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Broadening the Circle of Protection: Raksha Bandhan Beyond Brothers

Raksha Bandhan, a cherished Indian festival, traditionally emphasizes the protective bond between brothers and sisters. Yet, as families grow and evolve, so do their celebrations. Many families, including mine, have extended the rakhi ceremony to include not just brothers, but also sister-in-laws, nieces, and nephews – signifying that they too are an integral part of our protective circle.

Reinventing Traditions

In our family, Raksha Bandhan is a comprehensive family affair. Growing up, my aunts would tie rakhis on my mother, brother, and me. As my brother and I got married, the tradition shifted slightly, with us no longer receiving rakhis from our aunts, but now from our sisters and cousin sisters.

Today, I ensure to send rakhis to my brothers, their wives, and their children. In a similar vein, my daughter ties rakhis to her brothers, their wives, and recently, her sisters and cousin sisters too.

Sisters Tying Rakhis on Sisters

The extension of this tradition to sisters is a powerful demonstration of solidarity and protection. It sends a profound message that sisters, too, are a source of protection and support for each other. My daughter makes it a point to include a personalized note with each rakhi she sends to her sisters, assuring them of her support and protection.

Examples in Hindu Mythology

Interestingly, the custom of tying rakhis on those beyond one’s brothers finds echoes in Hindu mythology as well. The legend of Lord Krishna and Draupadi comes to mind, where Draupadi, a queen, ties a strip of her saree on Krishna’s wrist, symbolically turning him into her brother. Krishna reciprocated this gesture by providing her protection when she needed it the most.

Inspired Changes: The Pink Ladoo Project

An initiative aligning with our broadened view of Raksha Bandhan is the Pink Ladoo Project. This movement inspires South Asian families to revise and re-evaluate traditional practices. They share powerful stories of women who’ve challenged sexist customs, fostering a wave of change in our communities.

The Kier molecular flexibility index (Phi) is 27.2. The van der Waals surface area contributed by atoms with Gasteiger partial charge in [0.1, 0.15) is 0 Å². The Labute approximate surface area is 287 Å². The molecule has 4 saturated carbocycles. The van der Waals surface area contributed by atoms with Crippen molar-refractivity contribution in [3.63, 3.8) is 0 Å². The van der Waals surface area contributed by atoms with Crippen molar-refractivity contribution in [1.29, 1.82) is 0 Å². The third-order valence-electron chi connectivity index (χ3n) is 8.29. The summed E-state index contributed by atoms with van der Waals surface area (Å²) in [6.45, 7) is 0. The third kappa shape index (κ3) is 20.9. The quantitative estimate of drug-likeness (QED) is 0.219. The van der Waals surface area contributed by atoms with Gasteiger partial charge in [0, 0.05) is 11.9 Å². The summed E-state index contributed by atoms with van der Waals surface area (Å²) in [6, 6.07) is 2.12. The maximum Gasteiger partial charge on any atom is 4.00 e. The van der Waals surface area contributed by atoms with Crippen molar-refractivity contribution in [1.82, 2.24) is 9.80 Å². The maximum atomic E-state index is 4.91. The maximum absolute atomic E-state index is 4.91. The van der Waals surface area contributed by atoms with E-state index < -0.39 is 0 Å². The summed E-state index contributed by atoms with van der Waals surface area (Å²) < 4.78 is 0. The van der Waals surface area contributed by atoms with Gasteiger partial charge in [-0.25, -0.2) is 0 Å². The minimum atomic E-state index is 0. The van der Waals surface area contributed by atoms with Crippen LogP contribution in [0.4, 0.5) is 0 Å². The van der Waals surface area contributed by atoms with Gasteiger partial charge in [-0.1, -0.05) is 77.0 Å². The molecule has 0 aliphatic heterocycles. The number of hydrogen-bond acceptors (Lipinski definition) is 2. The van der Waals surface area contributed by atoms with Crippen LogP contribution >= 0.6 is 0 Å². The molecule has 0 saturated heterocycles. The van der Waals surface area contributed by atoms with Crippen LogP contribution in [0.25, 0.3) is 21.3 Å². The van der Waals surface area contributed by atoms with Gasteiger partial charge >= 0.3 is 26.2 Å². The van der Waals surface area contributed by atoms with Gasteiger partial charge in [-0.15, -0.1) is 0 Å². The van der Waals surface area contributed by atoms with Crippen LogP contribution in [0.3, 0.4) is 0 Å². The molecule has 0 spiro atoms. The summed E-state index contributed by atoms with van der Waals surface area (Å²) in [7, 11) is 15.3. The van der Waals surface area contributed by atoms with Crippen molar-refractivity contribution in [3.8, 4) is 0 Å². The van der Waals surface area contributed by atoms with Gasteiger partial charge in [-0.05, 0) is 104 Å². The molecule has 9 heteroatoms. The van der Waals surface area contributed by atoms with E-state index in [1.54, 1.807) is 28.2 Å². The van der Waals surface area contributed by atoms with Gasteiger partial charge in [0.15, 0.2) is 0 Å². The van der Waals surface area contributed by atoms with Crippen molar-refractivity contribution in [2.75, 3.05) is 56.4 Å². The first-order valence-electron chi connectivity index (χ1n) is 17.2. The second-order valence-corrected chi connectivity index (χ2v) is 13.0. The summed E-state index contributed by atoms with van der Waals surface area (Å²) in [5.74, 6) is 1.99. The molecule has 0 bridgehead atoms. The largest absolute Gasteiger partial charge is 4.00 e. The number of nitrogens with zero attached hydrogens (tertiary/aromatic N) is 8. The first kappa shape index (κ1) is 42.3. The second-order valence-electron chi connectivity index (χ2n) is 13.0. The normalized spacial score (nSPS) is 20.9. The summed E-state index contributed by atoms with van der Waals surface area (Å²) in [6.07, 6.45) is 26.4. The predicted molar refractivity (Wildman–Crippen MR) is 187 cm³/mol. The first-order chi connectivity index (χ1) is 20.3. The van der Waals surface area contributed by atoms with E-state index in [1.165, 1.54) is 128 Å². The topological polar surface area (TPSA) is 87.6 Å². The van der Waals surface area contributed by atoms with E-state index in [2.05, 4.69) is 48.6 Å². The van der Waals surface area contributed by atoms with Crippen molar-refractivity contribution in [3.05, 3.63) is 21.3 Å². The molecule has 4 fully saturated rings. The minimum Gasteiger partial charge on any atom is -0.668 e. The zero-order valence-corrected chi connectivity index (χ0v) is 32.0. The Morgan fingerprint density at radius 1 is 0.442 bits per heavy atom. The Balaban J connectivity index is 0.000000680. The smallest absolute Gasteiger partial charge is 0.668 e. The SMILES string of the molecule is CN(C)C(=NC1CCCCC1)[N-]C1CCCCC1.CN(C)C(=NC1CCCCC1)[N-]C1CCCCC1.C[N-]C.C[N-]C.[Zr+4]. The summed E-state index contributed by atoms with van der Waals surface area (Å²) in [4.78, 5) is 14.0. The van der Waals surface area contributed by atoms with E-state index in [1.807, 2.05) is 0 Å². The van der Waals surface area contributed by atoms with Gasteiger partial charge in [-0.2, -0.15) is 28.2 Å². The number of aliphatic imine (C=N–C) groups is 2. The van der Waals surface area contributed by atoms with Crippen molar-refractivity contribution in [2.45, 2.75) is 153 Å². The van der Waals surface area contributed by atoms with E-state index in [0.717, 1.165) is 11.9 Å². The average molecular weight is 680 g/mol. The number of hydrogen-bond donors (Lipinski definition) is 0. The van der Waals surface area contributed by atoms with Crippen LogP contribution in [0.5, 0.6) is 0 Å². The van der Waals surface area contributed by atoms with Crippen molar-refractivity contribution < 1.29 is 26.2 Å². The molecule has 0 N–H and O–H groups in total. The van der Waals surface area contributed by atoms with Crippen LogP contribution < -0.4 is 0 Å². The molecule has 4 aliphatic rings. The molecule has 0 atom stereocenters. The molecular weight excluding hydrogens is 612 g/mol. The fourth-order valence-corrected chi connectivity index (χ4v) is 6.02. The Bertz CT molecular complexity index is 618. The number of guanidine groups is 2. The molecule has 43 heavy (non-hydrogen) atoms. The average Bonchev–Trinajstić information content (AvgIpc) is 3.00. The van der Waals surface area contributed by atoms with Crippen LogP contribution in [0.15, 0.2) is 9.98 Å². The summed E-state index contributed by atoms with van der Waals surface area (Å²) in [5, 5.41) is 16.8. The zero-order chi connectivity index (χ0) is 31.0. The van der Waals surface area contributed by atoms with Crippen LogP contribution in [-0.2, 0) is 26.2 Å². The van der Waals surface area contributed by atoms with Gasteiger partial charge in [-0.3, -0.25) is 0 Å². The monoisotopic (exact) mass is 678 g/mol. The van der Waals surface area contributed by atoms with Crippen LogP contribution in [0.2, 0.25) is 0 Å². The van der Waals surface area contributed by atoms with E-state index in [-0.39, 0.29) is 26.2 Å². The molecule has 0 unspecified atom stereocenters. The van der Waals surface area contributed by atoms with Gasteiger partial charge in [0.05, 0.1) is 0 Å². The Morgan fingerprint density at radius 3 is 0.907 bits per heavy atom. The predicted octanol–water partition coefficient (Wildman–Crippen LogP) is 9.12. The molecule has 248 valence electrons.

The Pink Ladoo Project also advocates changing the Raksha Bandhan tradition, just as we’re discussing here. By adjusting these customs to reflect modern values, we can maintain tradition while promoting equality. This Raksha Bandhan, let’s take a leaf from the Pink Ladoo Project’s book and push boundaries in our traditions.

For more inspiration and stories of change, visit their Instagram profile: Pink Ladoo.

Broadening the Protective Circle

Raksha Bandhan, therefore, doesn’t need to be confined only to brothers. It can be an occasion to recognize and celebrate all the protective bonds in a family. In extending the rakhi ritual to sister-in-laws, nieces, nephews, and sisters, we broaden our protective circle, acknowledging that each member of our family is precious and deserves to feel safeguarded.

This year, let’s celebrate Raksha Bandhan with a wider perspective, fostering a sense of unity, mutual respect, and protection. After all, Raksha Bandhan is not just about the bond between brothers and sisters, but also about the love and respect between all family members. Let’s embrace this broader understanding of the festival and ensure all our loved ones feel the warmth of our protective circle.

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